Additionally, the bill proposes common-sense regulations that most of the vapor community can get behind: warning labels on products, a ban on sales to minors, a ban on advertising in outlets that target youth, and a requirement for all sales to be conducted in-person (with a carve-out for online sales, this means that e-cigarette vending machines will not replace the mostly phased-out cigarette machines).

Perhaps most important, though, is that it would change the "predicate date" grandfathering in existing products from the date the FDA first received authority to regulate tobacco to the August 2016 date when it actively began to do so. Without such a provision, the vapor industry in the US as we know it would vanish overnight, leaving consumers with no legal access to liquids or replacement parts for their hardware.

Unfortunately, the bill stalled in Congress, failing to receive votes to include it as a provision of massive "omnibus" spending bills from 2017 and 2018, to the chagrin of vapor companies and advocates. Gregory Conley, the President of the American Vaping Association, has argued that the Deeming Rules will hurt small businesses and took a partisan position on the failure of the bill in a statement after the bill failed to pass in 2017.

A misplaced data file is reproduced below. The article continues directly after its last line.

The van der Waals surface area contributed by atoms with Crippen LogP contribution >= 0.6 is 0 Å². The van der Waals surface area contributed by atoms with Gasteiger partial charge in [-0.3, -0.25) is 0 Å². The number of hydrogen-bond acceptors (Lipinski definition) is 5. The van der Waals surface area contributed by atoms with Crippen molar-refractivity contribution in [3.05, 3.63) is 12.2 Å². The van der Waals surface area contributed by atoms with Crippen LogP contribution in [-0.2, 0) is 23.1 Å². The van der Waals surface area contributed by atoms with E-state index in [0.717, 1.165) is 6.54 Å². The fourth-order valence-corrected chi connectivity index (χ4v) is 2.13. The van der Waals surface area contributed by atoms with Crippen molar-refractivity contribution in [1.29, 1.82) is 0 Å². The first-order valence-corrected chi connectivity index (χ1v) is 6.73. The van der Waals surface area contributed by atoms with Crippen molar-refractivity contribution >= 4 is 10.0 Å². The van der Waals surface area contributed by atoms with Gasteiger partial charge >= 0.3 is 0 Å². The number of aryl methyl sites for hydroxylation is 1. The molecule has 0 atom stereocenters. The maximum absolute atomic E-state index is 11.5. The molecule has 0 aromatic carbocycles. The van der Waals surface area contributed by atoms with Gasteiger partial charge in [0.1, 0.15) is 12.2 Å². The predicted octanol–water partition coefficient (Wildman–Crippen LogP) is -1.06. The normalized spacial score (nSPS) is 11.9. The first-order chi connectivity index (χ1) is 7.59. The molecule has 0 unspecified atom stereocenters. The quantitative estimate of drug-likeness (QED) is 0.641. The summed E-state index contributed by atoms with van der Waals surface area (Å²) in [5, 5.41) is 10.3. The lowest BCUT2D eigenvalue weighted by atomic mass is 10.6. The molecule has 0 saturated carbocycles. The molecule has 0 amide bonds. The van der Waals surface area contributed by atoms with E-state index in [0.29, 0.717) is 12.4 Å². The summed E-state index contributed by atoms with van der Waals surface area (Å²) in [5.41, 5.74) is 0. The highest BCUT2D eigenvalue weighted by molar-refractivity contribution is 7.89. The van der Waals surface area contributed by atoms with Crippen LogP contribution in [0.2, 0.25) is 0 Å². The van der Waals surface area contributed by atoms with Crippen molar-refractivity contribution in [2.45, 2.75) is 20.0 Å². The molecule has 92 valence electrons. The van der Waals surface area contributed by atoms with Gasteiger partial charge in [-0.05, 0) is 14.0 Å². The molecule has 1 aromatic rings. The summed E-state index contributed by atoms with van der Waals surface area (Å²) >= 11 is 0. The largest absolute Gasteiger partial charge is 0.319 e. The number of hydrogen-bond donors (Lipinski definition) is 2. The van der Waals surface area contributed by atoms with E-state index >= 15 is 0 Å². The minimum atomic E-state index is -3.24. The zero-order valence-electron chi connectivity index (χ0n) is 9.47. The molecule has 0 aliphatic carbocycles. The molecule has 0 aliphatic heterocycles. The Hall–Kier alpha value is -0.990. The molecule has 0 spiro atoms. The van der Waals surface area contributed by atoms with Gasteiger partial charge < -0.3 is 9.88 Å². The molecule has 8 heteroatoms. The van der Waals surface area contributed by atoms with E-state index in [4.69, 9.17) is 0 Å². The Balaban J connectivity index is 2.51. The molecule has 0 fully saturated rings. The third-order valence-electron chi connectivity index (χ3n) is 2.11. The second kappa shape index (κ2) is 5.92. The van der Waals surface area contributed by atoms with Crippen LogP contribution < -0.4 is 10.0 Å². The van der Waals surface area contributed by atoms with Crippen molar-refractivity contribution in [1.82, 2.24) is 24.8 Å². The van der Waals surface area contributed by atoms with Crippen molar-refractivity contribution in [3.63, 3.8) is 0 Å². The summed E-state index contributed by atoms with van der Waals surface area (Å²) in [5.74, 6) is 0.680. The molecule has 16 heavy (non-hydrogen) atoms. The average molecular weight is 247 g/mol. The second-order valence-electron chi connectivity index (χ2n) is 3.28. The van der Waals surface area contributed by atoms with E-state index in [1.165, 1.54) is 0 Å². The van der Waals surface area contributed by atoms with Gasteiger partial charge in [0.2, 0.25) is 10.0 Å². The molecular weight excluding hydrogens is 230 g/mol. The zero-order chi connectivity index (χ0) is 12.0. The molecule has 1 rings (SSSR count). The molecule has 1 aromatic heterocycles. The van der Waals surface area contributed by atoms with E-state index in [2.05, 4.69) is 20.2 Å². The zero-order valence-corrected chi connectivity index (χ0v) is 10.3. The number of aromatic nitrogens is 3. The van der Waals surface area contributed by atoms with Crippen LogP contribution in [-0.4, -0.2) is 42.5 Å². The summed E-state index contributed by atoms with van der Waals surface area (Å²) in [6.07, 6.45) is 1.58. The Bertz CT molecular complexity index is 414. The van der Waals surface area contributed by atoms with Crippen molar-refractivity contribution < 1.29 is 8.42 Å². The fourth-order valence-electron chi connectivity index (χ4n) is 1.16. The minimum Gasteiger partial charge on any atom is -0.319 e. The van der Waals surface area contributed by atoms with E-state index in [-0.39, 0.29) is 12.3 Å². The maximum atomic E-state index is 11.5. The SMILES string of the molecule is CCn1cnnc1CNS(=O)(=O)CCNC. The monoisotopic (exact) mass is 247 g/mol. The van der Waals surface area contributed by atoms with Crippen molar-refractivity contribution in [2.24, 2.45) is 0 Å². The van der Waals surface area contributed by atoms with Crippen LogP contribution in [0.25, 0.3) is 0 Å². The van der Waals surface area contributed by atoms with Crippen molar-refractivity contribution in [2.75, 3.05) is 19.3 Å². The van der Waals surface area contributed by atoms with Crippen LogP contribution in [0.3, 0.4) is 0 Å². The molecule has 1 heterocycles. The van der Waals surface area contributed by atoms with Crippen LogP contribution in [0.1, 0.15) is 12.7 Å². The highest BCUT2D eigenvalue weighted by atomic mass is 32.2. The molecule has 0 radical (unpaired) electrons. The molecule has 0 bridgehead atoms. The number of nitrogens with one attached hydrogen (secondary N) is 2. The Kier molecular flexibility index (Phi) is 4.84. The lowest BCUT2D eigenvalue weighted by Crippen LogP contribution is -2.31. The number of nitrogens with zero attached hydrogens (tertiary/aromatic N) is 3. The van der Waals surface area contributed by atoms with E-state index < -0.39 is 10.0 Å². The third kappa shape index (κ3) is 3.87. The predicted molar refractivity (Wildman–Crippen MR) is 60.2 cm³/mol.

Regardless of why the Cole-Bishop Amendment failed to make it onto the yearly spending bills, the effects of the Deeming Rules still looms over Americans in the vapor industry. Sensible regulatory reform is an arduous process in any industry and in government, but the vapor industry is staring down the immediate changes to their industry when the Deeming Rules go into effect, which could have a major impact on small businesses and job creation.